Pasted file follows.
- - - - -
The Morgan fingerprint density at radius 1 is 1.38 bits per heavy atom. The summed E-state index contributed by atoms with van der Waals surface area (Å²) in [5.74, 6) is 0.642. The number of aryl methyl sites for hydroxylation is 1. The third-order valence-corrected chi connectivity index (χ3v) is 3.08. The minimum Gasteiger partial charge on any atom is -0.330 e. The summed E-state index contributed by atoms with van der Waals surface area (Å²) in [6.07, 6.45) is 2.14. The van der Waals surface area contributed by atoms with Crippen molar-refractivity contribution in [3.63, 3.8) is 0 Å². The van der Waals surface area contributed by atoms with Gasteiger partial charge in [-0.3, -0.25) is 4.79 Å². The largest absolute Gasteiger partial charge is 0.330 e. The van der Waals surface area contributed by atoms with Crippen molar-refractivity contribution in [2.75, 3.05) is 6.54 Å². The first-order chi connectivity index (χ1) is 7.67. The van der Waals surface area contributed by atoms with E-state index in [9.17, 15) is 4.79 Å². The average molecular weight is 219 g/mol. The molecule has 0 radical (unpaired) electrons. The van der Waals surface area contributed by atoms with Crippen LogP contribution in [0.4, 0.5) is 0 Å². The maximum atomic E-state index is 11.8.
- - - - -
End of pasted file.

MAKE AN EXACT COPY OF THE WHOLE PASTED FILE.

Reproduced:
The Morgan fingerprint density at radius 1 is 1.38 bits per heavy atom. The summed E-state index contributed by atoms with van der Waals surface area (Å²) in [5.74, 6) is 0.642. The number of aryl methyl sites for hydroxylation is 1. The third-order valence-corrected chi connectivity index (χ3v) is 3.08. The minimum Gasteiger partial charge on any atom is -0.330 e. The summed E-state index contributed by atoms with van der Waals surface area (Å²) in [6.07, 6.45) is 2.14. The van der Waals surface area contributed by atoms with Crippen molar-refractivity contribution in [3.63, 3.8) is 0 Å². The van der Waals surface area contributed by atoms with Gasteiger partial charge in [-0.3, -0.25) is 4.79 Å². The largest absolute Gasteiger partial charge is 0.330 e. The van der Waals surface area contributed by atoms with Crippen molar-refractivity contribution in [2.75, 3.05) is 6.54 Å². The first-order chi connectivity index (χ1) is 7.67. The van der Waals surface area contributed by atoms with E-state index in [9.17, 15) is 4.79 Å². The average molecular weight is 219 g/mol. The molecule has 0 radical (unpaired) electrons. The van der Waals surface area contributed by atoms with Crippen LogP contribution in [0.4, 0.5) is 0 Å². The maximum atomic E-state index is 11.8.